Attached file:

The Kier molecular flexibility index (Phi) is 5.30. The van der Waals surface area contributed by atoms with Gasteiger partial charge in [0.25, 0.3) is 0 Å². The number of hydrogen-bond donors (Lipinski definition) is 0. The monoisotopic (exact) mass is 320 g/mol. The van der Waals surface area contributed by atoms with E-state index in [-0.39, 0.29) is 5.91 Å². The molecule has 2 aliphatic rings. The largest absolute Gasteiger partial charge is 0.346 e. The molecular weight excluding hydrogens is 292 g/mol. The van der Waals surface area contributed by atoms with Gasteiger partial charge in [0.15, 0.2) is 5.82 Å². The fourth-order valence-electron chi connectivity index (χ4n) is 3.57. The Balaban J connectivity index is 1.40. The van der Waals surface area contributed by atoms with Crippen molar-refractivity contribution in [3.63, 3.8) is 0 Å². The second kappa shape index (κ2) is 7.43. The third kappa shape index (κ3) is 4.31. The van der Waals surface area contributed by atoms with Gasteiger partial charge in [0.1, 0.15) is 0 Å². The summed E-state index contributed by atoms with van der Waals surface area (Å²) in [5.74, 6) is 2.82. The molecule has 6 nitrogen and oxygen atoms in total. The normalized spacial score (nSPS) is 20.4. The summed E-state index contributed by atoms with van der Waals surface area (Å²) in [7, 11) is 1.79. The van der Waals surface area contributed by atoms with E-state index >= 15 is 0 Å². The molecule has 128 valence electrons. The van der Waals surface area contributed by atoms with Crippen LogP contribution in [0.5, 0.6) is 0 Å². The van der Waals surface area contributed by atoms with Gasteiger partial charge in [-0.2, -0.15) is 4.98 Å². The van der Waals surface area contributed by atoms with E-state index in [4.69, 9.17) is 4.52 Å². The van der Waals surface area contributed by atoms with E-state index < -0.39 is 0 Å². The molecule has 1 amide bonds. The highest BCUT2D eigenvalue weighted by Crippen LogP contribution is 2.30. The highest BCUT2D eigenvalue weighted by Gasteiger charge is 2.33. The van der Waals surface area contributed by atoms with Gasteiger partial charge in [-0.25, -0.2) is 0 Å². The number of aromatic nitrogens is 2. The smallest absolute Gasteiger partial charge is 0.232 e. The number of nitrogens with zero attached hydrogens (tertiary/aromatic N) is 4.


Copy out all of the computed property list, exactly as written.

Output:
The Kier molecular flexibility index (Phi) is 5.30. The van der Waals surface area contributed by atoms with Gasteiger partial charge in [0.25, 0.3) is 0 Å². The number of hydrogen-bond donors (Lipinski definition) is 0. The monoisotopic (exact) mass is 320 g/mol. The van der Waals surface area contributed by atoms with E-state index in [-0.39, 0.29) is 5.91 Å². The molecule has 2 aliphatic rings. The largest absolute Gasteiger partial charge is 0.346 e. The molecular weight excluding hydrogens is 292 g/mol. The van der Waals surface area contributed by atoms with Gasteiger partial charge in [0.15, 0.2) is 5.82 Å². The fourth-order valence-electron chi connectivity index (χ4n) is 3.57. The Balaban J connectivity index is 1.40. The van der Waals surface area contributed by atoms with Crippen molar-refractivity contribution in [3.63, 3.8) is 0 Å². The second kappa shape index (κ2) is 7.43. The third kappa shape index (κ3) is 4.31. The van der Waals surface area contributed by atoms with Gasteiger partial charge in [0.1, 0.15) is 0 Å². The summed E-state index contributed by atoms with van der Waals surface area (Å²) in [5.74, 6) is 2.82. The molecule has 6 nitrogen and oxygen atoms in total. The normalized spacial score (nSPS) is 20.4. The summed E-state index contributed by atoms with van der Waals surface area (Å²) in [7, 11) is 1.79. The van der Waals surface area contributed by atoms with E-state index >= 15 is 0 Å². The molecule has 128 valence electrons. The van der Waals surface area contributed by atoms with Crippen LogP contribution in [0.5, 0.6) is 0 Å². The van der Waals surface area contributed by atoms with Gasteiger partial charge in [-0.2, -0.15) is 4.98 Å². The van der Waals surface area contributed by atoms with E-state index in [4.69, 9.17) is 4.52 Å². The van der Waals surface area contributed by atoms with E-state index < -0.39 is 0 Å². The molecule has 1 amide bonds. The highest BCUT2D eigenvalue weighted by Crippen LogP contribution is 2.30. The highest BCUT2D eigenvalue weighted by Gasteiger charge is 2.33. The van der Waals surface area contributed by atoms with Gasteiger partial charge in [-0.25, -0.2) is 0 Å². The number of aromatic nitrogens is 2. The smallest absolute Gasteiger partial charge is 0.232 e. The number of nitrogens with zero attached hydrogens (tertiary/aromatic N) is 4.